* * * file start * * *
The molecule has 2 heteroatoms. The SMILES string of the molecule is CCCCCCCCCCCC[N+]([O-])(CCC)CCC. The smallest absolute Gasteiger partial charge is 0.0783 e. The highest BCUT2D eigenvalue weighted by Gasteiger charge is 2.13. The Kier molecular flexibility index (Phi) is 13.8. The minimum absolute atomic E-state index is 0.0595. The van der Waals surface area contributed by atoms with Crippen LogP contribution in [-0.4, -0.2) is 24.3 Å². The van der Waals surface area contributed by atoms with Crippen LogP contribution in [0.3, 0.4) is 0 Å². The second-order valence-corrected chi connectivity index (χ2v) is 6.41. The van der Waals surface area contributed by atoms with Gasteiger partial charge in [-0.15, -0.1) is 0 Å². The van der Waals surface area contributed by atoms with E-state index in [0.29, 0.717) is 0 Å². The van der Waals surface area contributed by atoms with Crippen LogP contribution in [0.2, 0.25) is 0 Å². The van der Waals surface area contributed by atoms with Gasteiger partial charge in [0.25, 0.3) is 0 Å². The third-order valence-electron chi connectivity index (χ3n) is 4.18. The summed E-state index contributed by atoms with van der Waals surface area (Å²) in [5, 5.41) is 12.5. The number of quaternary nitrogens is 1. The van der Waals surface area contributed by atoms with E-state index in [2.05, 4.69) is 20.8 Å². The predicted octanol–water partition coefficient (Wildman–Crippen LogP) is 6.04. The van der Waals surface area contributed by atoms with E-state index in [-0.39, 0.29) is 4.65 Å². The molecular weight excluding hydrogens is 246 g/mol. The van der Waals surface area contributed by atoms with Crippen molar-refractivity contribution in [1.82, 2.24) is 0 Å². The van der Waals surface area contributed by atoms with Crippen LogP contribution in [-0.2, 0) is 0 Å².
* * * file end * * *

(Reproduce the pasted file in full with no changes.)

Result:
The molecule has 2 heteroatoms. The SMILES string of the molecule is CCCCCCCCCCCC[N+]([O-])(CCC)CCC. The smallest absolute Gasteiger partial charge is 0.0783 e. The highest BCUT2D eigenvalue weighted by Gasteiger charge is 2.13. The Kier molecular flexibility index (Phi) is 13.8. The minimum absolute atomic E-state index is 0.0595. The van der Waals surface area contributed by atoms with Crippen LogP contribution in [-0.4, -0.2) is 24.3 Å². The van der Waals surface area contributed by atoms with Crippen LogP contribution in [0.3, 0.4) is 0 Å². The second-order valence-corrected chi connectivity index (χ2v) is 6.41. The van der Waals surface area contributed by atoms with Gasteiger partial charge in [-0.15, -0.1) is 0 Å². The van der Waals surface area contributed by atoms with E-state index in [0.29, 0.717) is 0 Å². The van der Waals surface area contributed by atoms with Crippen LogP contribution in [0.2, 0.25) is 0 Å². The van der Waals surface area contributed by atoms with Gasteiger partial charge in [0.25, 0.3) is 0 Å². The third-order valence-electron chi connectivity index (χ3n) is 4.18. The summed E-state index contributed by atoms with van der Waals surface area (Å²) in [5, 5.41) is 12.5. The number of quaternary nitrogens is 1. The van der Waals surface area contributed by atoms with E-state index in [2.05, 4.69) is 20.8 Å². The predicted octanol–water partition coefficient (Wildman–Crippen LogP) is 6.04. The van der Waals surface area contributed by atoms with E-state index in [-0.39, 0.29) is 4.65 Å². The molecular weight excluding hydrogens is 246 g/mol. The van der Waals surface area contributed by atoms with Crippen molar-refractivity contribution in [1.82, 2.24) is 0 Å². The van der Waals surface area contributed by atoms with Crippen LogP contribution in [-0.2, 0) is 0 Å².